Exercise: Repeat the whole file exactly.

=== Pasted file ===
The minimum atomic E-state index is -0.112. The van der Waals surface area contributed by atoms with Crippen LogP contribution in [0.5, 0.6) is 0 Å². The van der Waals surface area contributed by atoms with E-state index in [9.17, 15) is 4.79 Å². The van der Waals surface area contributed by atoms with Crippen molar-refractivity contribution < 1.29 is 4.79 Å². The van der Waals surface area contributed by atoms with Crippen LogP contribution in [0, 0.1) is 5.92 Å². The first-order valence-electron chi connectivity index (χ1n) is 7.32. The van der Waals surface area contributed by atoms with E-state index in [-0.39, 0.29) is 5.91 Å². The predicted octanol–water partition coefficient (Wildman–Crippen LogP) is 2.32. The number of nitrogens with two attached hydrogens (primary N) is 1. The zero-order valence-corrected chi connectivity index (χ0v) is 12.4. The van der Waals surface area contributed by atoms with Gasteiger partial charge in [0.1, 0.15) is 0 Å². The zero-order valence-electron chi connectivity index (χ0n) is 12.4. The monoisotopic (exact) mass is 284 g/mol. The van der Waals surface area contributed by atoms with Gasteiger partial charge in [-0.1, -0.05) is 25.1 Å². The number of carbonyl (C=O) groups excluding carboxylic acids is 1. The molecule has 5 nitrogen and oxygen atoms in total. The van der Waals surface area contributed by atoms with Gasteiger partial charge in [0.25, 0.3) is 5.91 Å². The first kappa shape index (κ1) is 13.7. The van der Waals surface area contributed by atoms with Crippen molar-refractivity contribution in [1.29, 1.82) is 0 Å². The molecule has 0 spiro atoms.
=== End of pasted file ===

The minimum atomic E-state index is -0.112. The van der Waals surface area contributed by atoms with Crippen LogP contribution in [0.5, 0.6) is 0 Å². The van der Waals surface area contributed by atoms with E-state index in [9.17, 15) is 4.79 Å². The van der Waals surface area contributed by atoms with Crippen molar-refractivity contribution < 1.29 is 4.79 Å². The van der Waals surface area contributed by atoms with Crippen LogP contribution in [0, 0.1) is 5.92 Å². The first-order valence-electron chi connectivity index (χ1n) is 7.32. The van der Waals surface area contributed by atoms with E-state index in [-0.39, 0.29) is 5.91 Å². The predicted octanol–water partition coefficient (Wildman–Crippen LogP) is 2.32. The number of nitrogens with two attached hydrogens (primary N) is 1. The zero-order valence-corrected chi connectivity index (χ0v) is 12.4. The van der Waals surface area contributed by atoms with Gasteiger partial charge in [0.1, 0.15) is 0 Å². The zero-order valence-electron chi connectivity index (χ0n) is 12.4. The monoisotopic (exact) mass is 284 g/mol. The van der Waals surface area contributed by atoms with Gasteiger partial charge in [-0.1, -0.05) is 25.1 Å². The number of carbonyl (C=O) groups excluding carboxylic acids is 1. The molecule has 5 nitrogen and oxygen atoms in total. The van der Waals surface area contributed by atoms with Gasteiger partial charge in [0.25, 0.3) is 5.91 Å². The first kappa shape index (κ1) is 13.7. The van der Waals surface area contributed by atoms with Crippen molar-refractivity contribution in [1.29, 1.82) is 0 Å². The molecule has 0 spiro atoms.